In the continued effort by cities to require all-electric infrastructure in new buildings, the City of Berkeley (“Berkeley”) adopted an ordinance that prohibited, with some exceptions, natural gas infrastructure in newly constructed buildings (“Ordinance”). Congress adopted the Energy Policy and Conservation Act (“EPCA”), 42 U.S. 6297(c)), which expressly preempts state and local regulations concerning the energy use of many natural gas appliances, including those used in household and restaurant kitchens. The Ninth Circuit Court of Appeals (“9th Circuit”) concluded that Berkeley is preempted from prohibiting natural gas piping because Berkeley is barred from banning natural gas appliances. As denying gas piping will render any natural gas appliances useless to the homeowner or commercial user, the 9th Circuit held the EPCA preempts the Ordinance.
Scope of EPCA Preemption
EPCA preempts regulations that relate to “the quality of natural gas directly consumed by certain consumer appliances at the place where those products are used.” EPCA concerns the end-user’s ability to use installed covered products at their intended final destinations. A regulation that prohibits consumers from using appliances impacts the “quality of energy directly consumed by the appliances at the point of use. So, in plain language, EPCA preempts the Ordinance because the Ordinance prohibits the installation of necessary natural gas infrastructure on premises where covered natural gas appliances are used.
The court reinforced this interpretation of the EPCA’s scope by emphasizing that a regulation need not be written directly against the products covered under the EPCA; instead, the statute protects against regulations that “concern” such products. Therefore, given the broadness of the term “concerns,” the court explained that local governments have less authority to regulate products under the EPCA as the statute’s terms grant widespread control over those regulations to the federal government.
Berkeley contended that its Ordinance does not regulate “energy use” because it bans natural gas rather than prescribing an affirmative “quality of energy.” While Berkeley agreed that a prohibition on natural gas infrastructure reduces energy consumption to zero, Berkeley argued that “zero” is not a “quantity.” Thus, the Ordinance is not an “energy use” regulation. The 9th Circuit quickly dispensed with this argument, determining it is well accepted in ordinary usage that “zero” is a “quantity.”
Berkeley’s second, equally unpersuasive argument is that EPCA’s definition of energy efficiency precludes a total prohibition on natural gas piping from being an “energy use” regulation. EPCA defines “energy efficiency” as the “ratio of the useful output of services to the energy use of the product. (Section 6291(5).) According to Berkeley, “zero” cannot serve as the “quantity of energy” in “energy use;” otherwise the energy efficiency ratio would have an impermissible “zero” denominator. But in that case, both the denominator (“energy use”) and the numerator (“output”) would be zero, which yields an indeterminate result. The 9th Circuit doubted Congress meant to hide an exemption to the plain text of EPCA’s preemption clause in a mathematical equation. Thus, a regulation that imposes a total ban on natural gas is not exempt from EPCA because it lowers the “quantity of energy” consumed to “zero.”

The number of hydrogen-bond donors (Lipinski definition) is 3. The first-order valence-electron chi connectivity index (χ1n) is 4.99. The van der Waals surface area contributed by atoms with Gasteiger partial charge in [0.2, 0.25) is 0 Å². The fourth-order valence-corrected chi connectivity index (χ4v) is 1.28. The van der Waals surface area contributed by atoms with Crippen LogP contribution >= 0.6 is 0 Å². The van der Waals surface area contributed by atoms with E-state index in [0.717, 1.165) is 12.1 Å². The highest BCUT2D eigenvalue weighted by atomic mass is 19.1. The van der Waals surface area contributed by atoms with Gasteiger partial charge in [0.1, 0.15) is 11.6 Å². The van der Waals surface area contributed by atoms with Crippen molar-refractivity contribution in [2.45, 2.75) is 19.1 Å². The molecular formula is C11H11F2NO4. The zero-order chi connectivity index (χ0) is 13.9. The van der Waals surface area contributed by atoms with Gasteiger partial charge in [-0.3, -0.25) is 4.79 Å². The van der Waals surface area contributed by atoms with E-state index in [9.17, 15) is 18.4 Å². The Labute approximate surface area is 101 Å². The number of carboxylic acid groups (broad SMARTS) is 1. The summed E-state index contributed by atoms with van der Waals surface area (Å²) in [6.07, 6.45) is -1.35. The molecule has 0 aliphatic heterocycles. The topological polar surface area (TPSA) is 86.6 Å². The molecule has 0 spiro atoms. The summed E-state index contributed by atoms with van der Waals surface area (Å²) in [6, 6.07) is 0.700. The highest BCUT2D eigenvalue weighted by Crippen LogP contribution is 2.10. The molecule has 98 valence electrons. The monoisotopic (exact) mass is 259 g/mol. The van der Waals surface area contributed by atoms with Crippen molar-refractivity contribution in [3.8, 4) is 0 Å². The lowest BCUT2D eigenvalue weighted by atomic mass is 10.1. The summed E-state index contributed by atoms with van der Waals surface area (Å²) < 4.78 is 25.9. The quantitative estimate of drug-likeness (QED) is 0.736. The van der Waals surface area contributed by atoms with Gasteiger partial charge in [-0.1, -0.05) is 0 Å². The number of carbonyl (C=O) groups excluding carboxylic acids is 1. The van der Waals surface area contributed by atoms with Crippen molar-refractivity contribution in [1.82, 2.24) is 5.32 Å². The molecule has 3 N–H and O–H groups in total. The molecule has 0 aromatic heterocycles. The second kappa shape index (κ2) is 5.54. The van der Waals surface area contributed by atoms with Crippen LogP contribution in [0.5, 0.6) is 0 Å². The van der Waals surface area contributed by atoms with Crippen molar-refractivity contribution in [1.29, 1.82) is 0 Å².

In sum, Berkeley cannot bypass the preemption by banning natural gas piping within buildings rather than banning natural gas products themselves. With several cities and counties adopting and considering similar ordinances or policies in their Climate Act Plans or through their building codes, it is essential to evaluate if the prohibitions or restrictions are preempted by the EPCA or other legislation adopted by Congress or California. It is also vital to assess prospective policies beyond their direct implications, as the court has decided that EPCA’s preemption extends past facial regulations. Furthermore, this is consistent with the recent California Supreme Court case holding that Monterey County’s Measure Z banning the injection of oil and gas wastewater on all lands within Monterey County is preempted by Public Resources Code section 3106. Thus, while cities and counties have broad zoning powers, the local legislation cannot conflict with federal or state law. (Chevron U.S.A. Inc, v. County of Monterey (2023) S271869.)
Patrick Enright is Senior Counsel and Kara Anderson is a law clerk at Abbott & Kindermann, Inc. For questions relating to this article or any other California land use, real estate, environmental and/or planning issues contact Abbott & Kindermann, Inc. at (916) 456-9595.
The information presented in this article should not be construed to be formal legal advice by Abbott & Kindermann, Inc., or the formation of a lawyer/client relationship. Because of the changing nature of this area of the law and the importance of individual facts, readers are encouraged to seek independent counsel for advice regarding their individual legal issues.